National Geographic field guide to the water's edge

Stephen P. Leatherman

Book - 2012

"More than 236 different plant and animal groups that you will find at the water's edge, from manatees and sharks in the ocean to algae and dragonflies in the pond; all the images and clues you need to identify your finds, including detailed descriptions of appearance, behavior, and habitat; fun facts about waterways and water creatures, such as why the oceans have tides but the Great Lakes don't, where tsunamis occur most often, how to keep a hermit crab for a pet, and much more; special 'on location' sections featuring 16 distinctive water's edge destinations throughout North America, from Barrow, Alaska, to Sanibel Island, Florida; exclusive bonus! Steve Leatherman ('Dr. Beach'), creator of the fam...ous annual Top 10 beaches, recommends North America's 20 all-time top beaches, 10 top rivers, and 5 top Great Lakes destinations"--P. [4] of cover.

Saved in:

2nd Floor Show me where

1 / 1 copies available
Location Call Number   Status
2nd Floor 578.76/National Checked In
Washington, D.C. : National Geographic c2012.
Corporate Author
National Geographic Society (U.S.)
Main Author
Stephen P. Leatherman (-)
Corporate Author
National Geographic Society (U.S.) (-)
Other Authors
Jack Williams, 1936- (-)
Item Description
"Beaches, shorelines, riverbanks"--Cover.
Physical Description
287 p. : col. ill., col. maps ; 21 cm
Includes bibliographical references (p. 276-277) and index.
Contents unavailable.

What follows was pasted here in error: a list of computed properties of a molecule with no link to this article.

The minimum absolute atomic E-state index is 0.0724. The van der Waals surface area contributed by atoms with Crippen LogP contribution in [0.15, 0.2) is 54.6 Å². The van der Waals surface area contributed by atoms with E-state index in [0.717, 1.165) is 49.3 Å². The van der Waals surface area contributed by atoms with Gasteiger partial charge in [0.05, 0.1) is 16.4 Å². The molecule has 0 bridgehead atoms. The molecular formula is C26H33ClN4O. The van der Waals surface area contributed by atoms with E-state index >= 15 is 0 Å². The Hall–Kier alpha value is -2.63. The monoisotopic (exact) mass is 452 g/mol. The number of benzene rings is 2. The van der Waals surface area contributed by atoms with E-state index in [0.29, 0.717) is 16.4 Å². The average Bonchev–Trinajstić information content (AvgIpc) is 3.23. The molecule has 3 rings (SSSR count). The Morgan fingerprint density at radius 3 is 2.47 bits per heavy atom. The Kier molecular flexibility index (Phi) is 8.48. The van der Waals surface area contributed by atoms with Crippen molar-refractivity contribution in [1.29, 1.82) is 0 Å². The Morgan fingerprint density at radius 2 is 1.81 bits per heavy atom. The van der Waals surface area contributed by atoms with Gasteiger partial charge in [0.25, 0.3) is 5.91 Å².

Beachcombing Basics   Almost every beach visitor does a little beachcombing along the ocean's edge to see what the tide has washed in. It is a relaxing escape from everyday concerns. Other people take their beachcombing seriously, making a hobby or even a business of collecting what they like among the many objects they find. Whether you are casual or serious, beachcombing helps you connect with the ocean and some of its creatures.   Start with the Wrack Line Wrack refers to several species of living seaweed, as well as dead vegetation of all kinds, that are washed up by waves and often are concentrated along the high-tide line, which is called the wrack line. This long row of debris stretching along the beach almost always offers fascinating discoveries--for example, the seaweed called sargassum, which contains little brown balls. The balls keep the sargassum afloat as it circles the Sargasso Sea, a huge eddy in the middle of the Atlantic. Pieces of sargassum, including their little floats, break off and drift to beaches along the Atlantic and the Gulf of Mexico. In wrack lines you can find many of the items that are described in this chap- ter. In fact, wrack lines sometimes contain more living things than any other part of a beach. Walk along the line slowly, look carefully, and you may find many creatures that you have never seen before. Wrack offers protection, nutrients, and moisture to an entire food web that includes tiny shrimplike creatures, mole crabs, ghost crabs, and shorebirds such as terns that are foraging for a meal. Seeds and nutrients in wrack washed onto the back beach may help plants become established to stabilize new dunes.   Rules for Beachcombing Before collecting any seashells, be aware that there may be strict government regulations to follow or private property to respect. In many locations you are not permitted to take whatever strikes your fancy. In some areas, it may be forbidden to collect seashells containing live animals and even to take empty shells. Always check for possible regulations because illegal collecting may result in substantial fines. Two examples:   1. Pay attention to strict regulations banning the collection of abalone, which are large, edible sea snails, along the California coast. 2. Florida prohibits collection of beautiful queen conchs, which have edible meat.   Even where collecting mollusks is legal, you should not interfere with nature's food web by taking any living mollusk. Taking items besides living creatures may also be prohibited. For example, the National Park Service forbids removing sea glass or pottery from Spectacle Island in Boston Harbor, a prime site for finding sea glass.   It is especially important to learn the rules before beachcombing at national wildlife refuges, national sea- shores, and state parks--but wildlife regulations may also apply to private property. There is another good reason not to collect shells containing living animals: When the creature dies and begins to decay, its odor may quickly become unbearable, perhaps like that of rotting fish.   Sea Glass and Plastic Many beachcombers collect pieces of glass that waves, sand, and water have tumbled and smoothed over many years, creating unique shapes, colors, and textures. Some collectors use them to make sea glass jewelry or art objects. The North American Sea Glass Association links collectors with its newsletter and collecting conventions. As plastic containers increasingly replace glass ones, sea glass is getting harder to find. Most beachcombers view the large amount of plastic waste on beaches as unsightly garbage.   Did You Know? Black patches of beach sand do not usually come from oil spills? More often these patches contain minerals darker than the usual quartz sand.   Safety Tip Do not pick up or prod unrecognized man-made items such as metal canisters; unexploded bombs or mines sometimes wash ashore. Excerpted from National Geographic Field Guide to the Water's Edge: Beaches, Shorelines, and Riverbanks by Stephen Leatherman, Jack Williams All rights reserved by the original copyright owners. Excerpts are provided for display purposes only and may not be reproduced, reprinted or distributed without the written permission of the publisher.